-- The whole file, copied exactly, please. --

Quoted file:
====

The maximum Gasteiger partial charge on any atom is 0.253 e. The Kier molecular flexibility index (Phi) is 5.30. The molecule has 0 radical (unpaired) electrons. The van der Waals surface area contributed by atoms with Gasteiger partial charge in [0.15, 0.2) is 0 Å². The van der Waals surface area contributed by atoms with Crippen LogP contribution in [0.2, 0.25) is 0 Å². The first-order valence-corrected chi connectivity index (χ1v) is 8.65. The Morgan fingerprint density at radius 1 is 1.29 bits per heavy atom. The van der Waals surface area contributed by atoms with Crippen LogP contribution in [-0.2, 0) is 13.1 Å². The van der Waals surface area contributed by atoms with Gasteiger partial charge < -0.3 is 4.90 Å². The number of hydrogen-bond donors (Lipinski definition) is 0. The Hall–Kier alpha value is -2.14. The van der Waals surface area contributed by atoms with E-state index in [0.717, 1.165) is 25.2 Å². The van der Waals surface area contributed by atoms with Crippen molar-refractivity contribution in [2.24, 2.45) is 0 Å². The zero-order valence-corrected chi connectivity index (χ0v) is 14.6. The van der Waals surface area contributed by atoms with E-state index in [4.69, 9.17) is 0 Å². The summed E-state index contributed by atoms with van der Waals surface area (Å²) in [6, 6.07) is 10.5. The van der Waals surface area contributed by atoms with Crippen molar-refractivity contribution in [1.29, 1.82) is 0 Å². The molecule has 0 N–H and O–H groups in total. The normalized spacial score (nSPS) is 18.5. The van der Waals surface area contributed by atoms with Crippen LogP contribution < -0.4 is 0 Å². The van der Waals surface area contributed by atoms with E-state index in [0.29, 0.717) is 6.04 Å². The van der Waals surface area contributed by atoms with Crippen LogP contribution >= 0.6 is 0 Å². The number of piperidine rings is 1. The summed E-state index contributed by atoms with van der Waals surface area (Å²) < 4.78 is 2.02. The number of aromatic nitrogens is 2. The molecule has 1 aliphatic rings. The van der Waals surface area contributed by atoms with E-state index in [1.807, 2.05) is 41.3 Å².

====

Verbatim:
The maximum Gasteiger partial charge on any atom is 0.253 e. The Kier molecular flexibility index (Phi) is 5.30. The molecule has 0 radical (unpaired) electrons. The van der Waals surface area contributed by atoms with Gasteiger partial charge in [0.15, 0.2) is 0 Å². The van der Waals surface area contributed by atoms with Crippen LogP contribution in [0.2, 0.25) is 0 Å². The first-order valence-corrected chi connectivity index (χ1v) is 8.65. The Morgan fingerprint density at radius 1 is 1.29 bits per heavy atom. The van der Waals surface area contributed by atoms with Crippen LogP contribution in [-0.2, 0) is 13.1 Å². The van der Waals surface area contributed by atoms with Gasteiger partial charge < -0.3 is 4.90 Å². The number of hydrogen-bond donors (Lipinski definition) is 0. The Hall–Kier alpha value is -2.14. The van der Waals surface area contributed by atoms with E-state index in [0.717, 1.165) is 25.2 Å². The van der Waals surface area contributed by atoms with Crippen molar-refractivity contribution in [2.24, 2.45) is 0 Å². The zero-order valence-corrected chi connectivity index (χ0v) is 14.6. The van der Waals surface area contributed by atoms with E-state index in [4.69, 9.17) is 0 Å². The summed E-state index contributed by atoms with van der Waals surface area (Å²) in [6, 6.07) is 10.5. The van der Waals surface area contributed by atoms with Crippen molar-refractivity contribution in [1.29, 1.82) is 0 Å². The molecule has 0 N–H and O–H groups in total. The normalized spacial score (nSPS) is 18.5. The van der Waals surface area contributed by atoms with Crippen LogP contribution < -0.4 is 0 Å². The van der Waals surface area contributed by atoms with E-state index in [0.29, 0.717) is 6.04 Å². The van der Waals surface area contributed by atoms with Crippen LogP contribution >= 0.6 is 0 Å². The number of piperidine rings is 1. The summed E-state index contributed by atoms with van der Waals surface area (Å²) < 4.78 is 2.02. The number of aromatic nitrogens is 2. The molecule has 1 aliphatic rings. The van der Waals surface area contributed by atoms with E-state index in [1.807, 2.05) is 41.3 Å².